Should Hospitals Be Exempt From Questioning Their Bills?
Do you believe that before you pay for a service or a product that it is acceptable to ask for what exactly you are being charged?
I would never have thought to ask that question yesterday. The answer seems reasonable and straight forward, right? Of course, if you are buying something you get to ask exactly what you are receiving for the money you are going to pay.
Well, apparently hospitals in North Carolina and, in fact nationwide, do not feel that way. I read this in a case of a North Carolina man, Robert Talford, who had the temerity to question the Carolinas Medical Center about a bill for a three day hospital stay.
Mr. Talford received a hospital bill totaling $19,975 for his three day hospital stay. He disputed it and wanted to know the basis for the charges. Carolinas Medical Center sued him and a state appeals court ruled that because “…the hospital bill submitted into evidence by the Charlotte-Mecklenburg Hospital Authority doesn’t itemize the charges, and the only evidence that the costs were reasonable come from hospital employees… a trial should weigh whether the hospital’s price was right.”
It seems unreasonable to pay an unitemized bill in the amount of over $19,000 and, if the Carolina’s Medical Centers can not substantiate the bill, it seems reasonable that Mr. Talford should be permitted to go to court. Mr. Talford reports that the hospital once charged him 24 times the actual retail cost of a pill, which may be the reason for his questions.
Now, even though the bill is not itemized and they apparently will not provide Mr. Talford with the proof to substantiate the amounts charged, the hospital’s lawyer says:
“If every single contested hearing becomes not an hour or two but days, there will be a significant impact on the court system, as well as on doctors and hospitals,” Fuller said.
“The fact that medications delivered at a hospital are pricy is no secret and no surprise, since charges must cover the overhead costs for nurses, doctors, equipment, meals, and constant cleaning, Fuller said. But it’s also true that a plate of chicken piccata might be $20 at a Davidson restaurant he frequents, and Fuller said he’s willing to pay though the cost of the ingredients may be ten times less because of the value of the eatery’s atmosphere,” Fuller said.
Let’s try to put this all in some perspective and do a “chicken piccata” analysis.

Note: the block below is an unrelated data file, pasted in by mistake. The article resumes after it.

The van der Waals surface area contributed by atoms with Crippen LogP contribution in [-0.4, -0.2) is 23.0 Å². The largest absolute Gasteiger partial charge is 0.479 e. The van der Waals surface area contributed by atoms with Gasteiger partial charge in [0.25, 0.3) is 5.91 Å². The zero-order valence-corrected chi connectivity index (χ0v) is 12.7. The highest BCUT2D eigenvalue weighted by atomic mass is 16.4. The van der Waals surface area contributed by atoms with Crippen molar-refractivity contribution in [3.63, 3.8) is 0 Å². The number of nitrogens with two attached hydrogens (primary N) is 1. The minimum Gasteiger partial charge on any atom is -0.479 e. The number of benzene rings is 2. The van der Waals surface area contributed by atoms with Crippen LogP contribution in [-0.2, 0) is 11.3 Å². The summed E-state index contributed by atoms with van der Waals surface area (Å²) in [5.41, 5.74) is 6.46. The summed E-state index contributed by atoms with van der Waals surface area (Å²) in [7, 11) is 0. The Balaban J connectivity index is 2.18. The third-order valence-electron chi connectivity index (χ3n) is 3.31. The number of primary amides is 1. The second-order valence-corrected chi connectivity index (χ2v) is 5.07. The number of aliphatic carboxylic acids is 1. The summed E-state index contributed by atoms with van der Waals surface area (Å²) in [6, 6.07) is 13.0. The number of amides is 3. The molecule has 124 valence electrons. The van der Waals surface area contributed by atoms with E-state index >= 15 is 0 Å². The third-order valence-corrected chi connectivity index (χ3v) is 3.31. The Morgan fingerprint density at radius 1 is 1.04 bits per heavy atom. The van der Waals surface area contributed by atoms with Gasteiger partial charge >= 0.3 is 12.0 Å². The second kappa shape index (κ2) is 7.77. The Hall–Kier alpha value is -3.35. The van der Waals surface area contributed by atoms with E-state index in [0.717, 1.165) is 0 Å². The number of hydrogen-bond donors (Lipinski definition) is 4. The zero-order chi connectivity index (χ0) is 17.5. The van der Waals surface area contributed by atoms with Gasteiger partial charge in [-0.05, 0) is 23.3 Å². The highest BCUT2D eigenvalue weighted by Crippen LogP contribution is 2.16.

The hospital must charge for the overhead of a nurse delivering me a pill. Okay, but in Mr. Talford’s case, for example, the hospital charged him $14,000 for the stay and $5500 for the bed. So, the bed apparently cost around $1,800 per day and the over $4600 per day was for overhead, like pill delivery. I mean the doctors all charge separately, so we know the hospital charge was strictly for hospital services.
Now, when you break the costs down on a per day basis that sounds a little pricey to me. I will give you that we do not have the details for the charges relating to tests and similar costs, but that is what Mr. Talford is trying to understand, so we are left with the above, primitive, analysis.
I think many of us have had the experience of receiving a bill from a hospital and having to be revived after reading it. Personally, I have never slept in a bed I thought was worth $1800 a night, but that is just me.
I was hospitalized for three days myself. When I received a bill from the hospital for over $30,000, I nearly required hospitalization again, but wasn’t I relieved when the hospital agreed to accept less than $10,000 in payment of all those charges from my insurance company.
Mr. Talford is clearly in the right to have “asked” for a detailed explanation of what he was paying for. After all, there apparently can be as much as a 66% deviation in costs depending on who is paying the bill.
So, if you would ask for a detailed explanation of what is included in the box for a TV before you pay for it, let’s say, I think you are well within your rights to ask about a hospital bill.